Grange, PA et al. Evaluation of a PCR Test for Detection of Treponema pallidum in Swabs and Blood. J Clin Microbiol. 2012 March; 50(3): 546–552. Available online at http://www.ncbi.nlm.nih.gov/pmc/articles/PMC3295187/ through http://www.ncbi.nlm.nih.gov. Accessed January 2013.
Zanto, Susanne Norris. Syphilis Testing Guidelines. PDF available for download at http://www.aphl.org/conferences/proceedings/Documents/2009/2009_APHL_Annual_Meeting/028Zanto.pdf through http://www.aphl.org. Accessed January 2013.
Centers for Disease Control and Prevention. Sexually Transmitted Diseases Treatment Guidelines, 2010. Diseases Characterized by Genital, Anal, or Perianal Ulcers. Available online at http://www.cdc.gov/std/treatment/2010/genital-ulcers.htm through http://www.cdc.gov. Accessed January 2013.
Syphilis Testing Algorithms Using Treponemal Tests for Initial Screening --- Four Laboratories, New York City, 2005--2006. MMWR August 15, 2008, 57(32);872-875. Available online at http://www.cdc.gov/mmwr/preview/mmwrhtml/mm5732a2.htm through http://www.cdc.gov. Accessed January 2013.
Sources Used in Previous Reviews
National Institute of Allergy and Infectious Diseases: Syphilis. Available online at http://www.niaid.nih.gov/factsheets/stdsyph.htm through http://www.niaid.nih.gov.
Centers for Disease Control: Syphilis Fact Sheet. Available online at http://www.cdc.gov/std/Syphilis/STDFact-Syphilis.htm through http://www.cdc.gov.
American Social Health Association. Syphilis Fast Facts. Available online at http://www.ashastd.org/learn/learn_syphilis_facts.cfm through http://www.ashastd.org.
Wu, A. (2006). Tietz Clinical Guide to Laboratory Tests, Fourth Edition. Saunders Elsevier, St. Louis, Missouri. Pp 1612-1614.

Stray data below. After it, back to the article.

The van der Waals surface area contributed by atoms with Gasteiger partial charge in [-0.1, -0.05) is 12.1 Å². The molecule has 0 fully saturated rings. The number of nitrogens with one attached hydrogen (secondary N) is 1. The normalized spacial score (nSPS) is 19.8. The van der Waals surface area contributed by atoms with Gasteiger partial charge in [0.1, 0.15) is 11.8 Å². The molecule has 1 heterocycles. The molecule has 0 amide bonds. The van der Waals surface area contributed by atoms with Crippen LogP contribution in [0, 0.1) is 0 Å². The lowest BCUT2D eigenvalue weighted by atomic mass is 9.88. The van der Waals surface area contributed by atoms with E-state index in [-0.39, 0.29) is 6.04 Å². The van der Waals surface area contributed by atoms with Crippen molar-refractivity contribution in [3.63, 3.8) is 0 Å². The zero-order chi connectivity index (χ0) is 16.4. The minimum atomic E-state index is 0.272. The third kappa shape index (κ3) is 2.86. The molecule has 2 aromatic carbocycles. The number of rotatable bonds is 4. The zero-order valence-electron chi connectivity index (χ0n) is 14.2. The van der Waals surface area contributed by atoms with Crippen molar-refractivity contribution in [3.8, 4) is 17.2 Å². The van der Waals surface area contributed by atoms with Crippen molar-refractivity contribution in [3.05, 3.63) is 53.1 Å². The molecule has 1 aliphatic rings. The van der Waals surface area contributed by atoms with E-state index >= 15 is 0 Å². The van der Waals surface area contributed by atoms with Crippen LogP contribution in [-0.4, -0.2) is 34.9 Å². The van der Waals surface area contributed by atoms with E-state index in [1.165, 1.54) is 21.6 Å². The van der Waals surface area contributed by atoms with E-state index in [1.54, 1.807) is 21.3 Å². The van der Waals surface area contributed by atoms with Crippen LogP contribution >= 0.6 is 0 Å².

ARUP Consult. Syphilis Testing Algorithm. PDF available for download at http://search.arupconsult.com/search/ through http://search.arupconsult.com. Accessed June 2009.
ARUP Consult. Treponema pallidum – Syphilis. Available online at http://www.arupconsult.com/Topics/InfectiousDz/Bacteria/Syphilis.html through http://www.arupconsult.com. Accessed June 2009.
MedlinePlus Medical Encylopedia: Syphilis. Available online at http://www.nlm.nih.gov/medlineplus/ency/article/001327.htm. Accessed June 2009.
Centers for Disease Control and Prevention. Syphilis Fact Sheet. Available online at http://www.cdc.gov/std/Syphilis/STDFact-Syphilis.htm through http://www.cdc.gov. Accessed June 2009.
Centers for Disease Control and Prevention. STD surveillance, 2007. Available online at http://www.cdc.gov/std/stats07/syphilis.htm through http://www.cdc.gov. Accessed August 2009.
U.S. Preventive Services Task Force. Screening for Syphilis Infection in Pregnancy: U.S. Preventive Services Task Force Reaffirmation Recommendation Statement. Annals of Internal Medicine 19 May 2009, Volume 150, Issue 10, Pp 705-709.
MedlinePlus Medical Encyclopedia: VRDL. Available online at http://www.nlm.nih.gov/medlineplus/ency/article/003515.htm. Accessed June 2009.
MedlinePlus Medical Encyclopedia: FTA-ABS. Available online at http://www.nlm.nih.gov/medlineplus/ency/article/003512.htm. Accessed June 2009.
MedlinePlus Medical Encyclopedia: RPR. Available online at http://www.nlm.nih.gov/medlineplus/ency/article/003533.htm. Accessed June 2009.
WebMD. Syphilis Tests. Available online at http://www.webmd.com/sexual-conditions/syphilis-tests through http://www.webmd.com. Accessed June 2009.